Title: The Winter People
Author: Jennifer McMahon
Publisher: Anchor
Release Date: January 16, 2015
Pages: 400
Book Source: Public Library

5star

West Hall, Vermont, has always been a town of strange disappearances and old legends. The most mysterious is that of Sara Harrison Shea, who, in 1908, was found dead in the field behind her house just months after the tragic death of her daughter.

Now, in present day, nineteen-year-old Ruthie lives in Sara’s farmhouse with her mother, Alice, and her younger sister. Alice has always insisted that they live off the grid, a decision that has weighty consequences when Ruthie wakes up one morning to find that Alice has vanished. In her search for clues, she is startled to find a copy of Sara Harrison Shea’s diary hidden beneath the floorboards of her mother’s bedroom. As Ruthie gets sucked into the historical mystery, she discovers that she’s not the only person looking for someone that they’ve lost. But she may be the only one who can stop history from repeating itself.

My Review:

This story was excellent. Jennifer McMahon magically wove together the story line from 1908 and present day. And while technically you could say this is a zombie book, Gertie does come back from the dead, it doesn’t have the feel of a typical zombie story. It’s more of a mystery with a touch of a ghost story and a bit of horror combined.

I don’t want to go deeply into the plot because there would be spoilers. That was the joy of reading the book, figuring out the mystery along with the characters of present day.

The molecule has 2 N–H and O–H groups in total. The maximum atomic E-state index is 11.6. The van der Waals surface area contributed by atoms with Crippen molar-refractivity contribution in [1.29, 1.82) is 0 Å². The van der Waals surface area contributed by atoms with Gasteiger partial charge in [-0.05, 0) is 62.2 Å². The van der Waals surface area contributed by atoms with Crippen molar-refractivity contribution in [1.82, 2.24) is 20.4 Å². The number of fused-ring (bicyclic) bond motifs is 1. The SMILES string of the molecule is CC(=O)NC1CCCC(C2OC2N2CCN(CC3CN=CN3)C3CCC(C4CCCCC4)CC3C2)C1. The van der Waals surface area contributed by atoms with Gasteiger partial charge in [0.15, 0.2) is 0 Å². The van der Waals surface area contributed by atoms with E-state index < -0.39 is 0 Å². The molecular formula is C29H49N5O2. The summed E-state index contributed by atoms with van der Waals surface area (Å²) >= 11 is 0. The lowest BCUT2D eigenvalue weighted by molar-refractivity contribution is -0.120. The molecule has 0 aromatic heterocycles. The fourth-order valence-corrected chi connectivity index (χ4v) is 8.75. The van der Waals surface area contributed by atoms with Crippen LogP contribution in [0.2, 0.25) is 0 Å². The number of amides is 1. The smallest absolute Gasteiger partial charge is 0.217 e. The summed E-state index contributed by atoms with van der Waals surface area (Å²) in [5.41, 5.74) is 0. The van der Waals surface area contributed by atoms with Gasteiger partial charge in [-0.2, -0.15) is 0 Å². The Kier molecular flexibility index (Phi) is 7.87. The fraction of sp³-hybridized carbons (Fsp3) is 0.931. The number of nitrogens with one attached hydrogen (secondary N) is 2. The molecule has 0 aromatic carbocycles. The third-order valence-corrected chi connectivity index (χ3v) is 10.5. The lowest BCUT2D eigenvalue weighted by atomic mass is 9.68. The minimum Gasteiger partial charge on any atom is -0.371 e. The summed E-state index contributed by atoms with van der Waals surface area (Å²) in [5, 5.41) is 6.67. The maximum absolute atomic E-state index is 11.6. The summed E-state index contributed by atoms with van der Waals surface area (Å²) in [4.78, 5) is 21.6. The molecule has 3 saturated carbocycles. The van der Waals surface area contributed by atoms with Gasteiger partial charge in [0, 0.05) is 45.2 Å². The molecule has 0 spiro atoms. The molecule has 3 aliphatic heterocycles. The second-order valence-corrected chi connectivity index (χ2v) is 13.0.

It also has the reader thinking, at first, that it’s not possible to bring back the dead. But as you go further into the story, you begin to wonder if it could happen. There are so many unexplained things on this planet, and people have long since believed in the supernatural, so just maybe.

The few horror parts were well written, and I could easily picture the scenes. The one in particular that made me a bit squeamish was how they found Sara dead.

There’s a couple unanswered questions that will leave the reader thinking about the book even after they have finished it. The one that I keep wondering about is Fawn, Ruthie’s sister, and her doll. Was the doll really talking to Fawn, since she seemed to know things that a child wouldn’t have known. Or was Fawn a bit of a psychic, and could she see into the future.

How the book ended left it open for another book, and I would definitely read it. Also with Fawn possibly being psychic, it would compliment Ruthie very nicely if there were to be another book.

McMahon has five other books and a sixth, The Night Sister, coming out in August 2015.

*I borrowed a public library copy. All thoughts and opinions are my own, and I was not given any money or material incentives for an honest review of this book.

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